STRASBOURG: March 09, 2016. The European Parliament has rejected for a third time European Commission plans to impose a unilateral Ports Services Regulation (PSR) on private and state-run ports to encourage competition.
The EC's proposal would have made free market access the general principle for the supply of port services, but Members of the European Parliament (MEPs) decided "a single system is not appropriate, as the EU port system includes many different models for the organization of port services".
As a result they have amended the PSR proposal so that "existing port management models established at national level can be maintained" and concluded that ensuring transparency in the setting of port fees and access to public funds should help prevent price abuse and market distortions.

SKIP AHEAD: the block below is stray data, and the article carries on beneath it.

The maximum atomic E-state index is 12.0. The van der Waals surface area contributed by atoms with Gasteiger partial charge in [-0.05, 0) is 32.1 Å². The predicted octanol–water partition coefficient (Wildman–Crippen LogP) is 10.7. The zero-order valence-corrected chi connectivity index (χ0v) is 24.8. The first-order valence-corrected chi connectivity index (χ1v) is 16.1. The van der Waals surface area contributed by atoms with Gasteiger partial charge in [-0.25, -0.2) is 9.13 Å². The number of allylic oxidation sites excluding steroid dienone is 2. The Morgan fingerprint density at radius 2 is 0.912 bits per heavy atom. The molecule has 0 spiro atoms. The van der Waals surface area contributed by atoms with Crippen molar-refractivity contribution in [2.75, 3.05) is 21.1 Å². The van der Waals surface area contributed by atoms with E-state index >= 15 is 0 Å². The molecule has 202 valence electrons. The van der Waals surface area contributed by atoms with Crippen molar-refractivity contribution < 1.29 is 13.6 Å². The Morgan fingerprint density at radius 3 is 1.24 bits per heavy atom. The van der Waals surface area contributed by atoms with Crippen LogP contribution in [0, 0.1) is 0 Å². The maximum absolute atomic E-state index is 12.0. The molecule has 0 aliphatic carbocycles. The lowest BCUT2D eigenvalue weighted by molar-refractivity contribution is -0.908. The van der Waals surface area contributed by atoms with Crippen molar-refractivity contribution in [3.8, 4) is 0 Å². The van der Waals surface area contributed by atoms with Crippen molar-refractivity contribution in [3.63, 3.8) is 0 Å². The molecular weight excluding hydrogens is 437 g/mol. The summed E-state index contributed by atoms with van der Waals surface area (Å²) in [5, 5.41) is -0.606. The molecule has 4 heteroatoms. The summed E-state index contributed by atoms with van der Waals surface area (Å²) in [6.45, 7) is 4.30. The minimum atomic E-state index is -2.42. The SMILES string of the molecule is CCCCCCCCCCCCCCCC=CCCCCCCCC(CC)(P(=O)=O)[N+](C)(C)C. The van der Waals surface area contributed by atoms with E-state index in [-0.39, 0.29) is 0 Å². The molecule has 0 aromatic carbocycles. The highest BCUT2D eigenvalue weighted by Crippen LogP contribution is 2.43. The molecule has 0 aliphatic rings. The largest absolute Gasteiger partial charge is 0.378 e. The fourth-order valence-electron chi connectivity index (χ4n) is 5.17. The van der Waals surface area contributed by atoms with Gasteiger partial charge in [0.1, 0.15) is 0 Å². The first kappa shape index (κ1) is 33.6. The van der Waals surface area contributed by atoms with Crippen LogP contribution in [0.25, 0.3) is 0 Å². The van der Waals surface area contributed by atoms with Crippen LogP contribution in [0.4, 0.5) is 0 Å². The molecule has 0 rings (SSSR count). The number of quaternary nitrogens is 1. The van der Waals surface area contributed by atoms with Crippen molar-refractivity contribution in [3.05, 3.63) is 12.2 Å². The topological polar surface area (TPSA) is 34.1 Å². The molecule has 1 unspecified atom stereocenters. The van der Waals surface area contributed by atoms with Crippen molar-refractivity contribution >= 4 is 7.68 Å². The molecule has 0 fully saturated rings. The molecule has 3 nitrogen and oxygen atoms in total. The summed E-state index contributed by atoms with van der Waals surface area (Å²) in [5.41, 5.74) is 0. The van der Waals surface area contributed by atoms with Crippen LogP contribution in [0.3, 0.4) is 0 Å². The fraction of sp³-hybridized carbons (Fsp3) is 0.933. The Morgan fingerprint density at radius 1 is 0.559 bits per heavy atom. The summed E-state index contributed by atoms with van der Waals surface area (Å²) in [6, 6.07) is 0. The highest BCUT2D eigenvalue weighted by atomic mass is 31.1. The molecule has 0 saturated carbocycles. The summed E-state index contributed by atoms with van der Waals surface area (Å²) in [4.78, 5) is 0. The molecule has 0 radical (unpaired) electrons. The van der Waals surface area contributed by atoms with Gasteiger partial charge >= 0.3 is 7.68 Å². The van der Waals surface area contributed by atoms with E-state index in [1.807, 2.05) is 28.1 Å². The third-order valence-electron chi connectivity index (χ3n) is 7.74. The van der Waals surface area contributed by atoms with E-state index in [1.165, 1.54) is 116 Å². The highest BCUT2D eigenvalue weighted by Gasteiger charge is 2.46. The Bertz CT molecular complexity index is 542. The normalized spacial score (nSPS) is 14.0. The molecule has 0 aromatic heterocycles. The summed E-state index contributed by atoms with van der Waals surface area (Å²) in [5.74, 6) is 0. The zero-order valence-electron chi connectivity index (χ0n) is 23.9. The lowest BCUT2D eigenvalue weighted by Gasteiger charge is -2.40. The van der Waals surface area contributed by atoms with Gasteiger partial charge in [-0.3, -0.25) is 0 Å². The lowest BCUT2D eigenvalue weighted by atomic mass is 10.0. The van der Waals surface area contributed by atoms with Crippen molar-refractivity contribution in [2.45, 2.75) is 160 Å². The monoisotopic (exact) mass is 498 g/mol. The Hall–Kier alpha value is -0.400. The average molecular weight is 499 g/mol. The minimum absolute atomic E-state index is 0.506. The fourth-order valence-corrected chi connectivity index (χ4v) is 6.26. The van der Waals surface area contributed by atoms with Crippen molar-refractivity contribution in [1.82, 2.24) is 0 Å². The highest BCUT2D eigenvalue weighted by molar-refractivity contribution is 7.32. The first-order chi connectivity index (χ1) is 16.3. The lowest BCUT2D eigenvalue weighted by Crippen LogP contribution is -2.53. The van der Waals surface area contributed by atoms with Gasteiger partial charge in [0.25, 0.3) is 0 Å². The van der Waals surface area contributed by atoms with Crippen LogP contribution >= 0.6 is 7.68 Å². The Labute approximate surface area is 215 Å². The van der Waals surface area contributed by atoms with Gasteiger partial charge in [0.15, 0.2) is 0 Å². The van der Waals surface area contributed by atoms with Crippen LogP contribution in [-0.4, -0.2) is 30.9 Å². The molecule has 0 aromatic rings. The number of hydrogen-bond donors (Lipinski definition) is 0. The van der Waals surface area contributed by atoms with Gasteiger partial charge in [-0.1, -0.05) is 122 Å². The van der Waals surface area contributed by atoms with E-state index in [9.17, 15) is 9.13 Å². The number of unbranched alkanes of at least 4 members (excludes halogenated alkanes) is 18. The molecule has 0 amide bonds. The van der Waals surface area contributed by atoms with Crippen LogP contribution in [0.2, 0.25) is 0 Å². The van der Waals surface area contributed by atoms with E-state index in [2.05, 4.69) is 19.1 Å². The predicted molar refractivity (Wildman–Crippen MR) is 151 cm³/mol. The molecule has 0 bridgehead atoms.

"We have been able to dismiss the forced free market access to port services. Especially for safety and security concerns, ports must be able to decide on the organization of port services," said rapporteur Knut Fleckenstein, vice chairman of the Progressive Alliance of Socialists and Democrats in the European Parliament.
"For the first time in the course of the long discussions on the port package, we have the ports, the terminal operators and the unions on board", he added.
The UK Major Ports Group (UKMPG), representing 70 percent of Britain's annual port tonnage, welcomed the Parliament's decision saying the PSR "is no longer just a British problem. It's a European problem".
Noting many MEPs from across the EU backed the UK position, the group said that while "there is still a long way to go" the PSR could ultimately be blocked.
UKMPG chairman James Cooper added: "We will continue to work with our government, our colleagues across the whole UK ports industry, our MEPs, and our allies from across the EU, to defend investment, jobs and growth. We will build on the support we have already secured in the European Parliament and remain confident that this unwanted (and unjustified) piece of legislation will ultimately be defeated."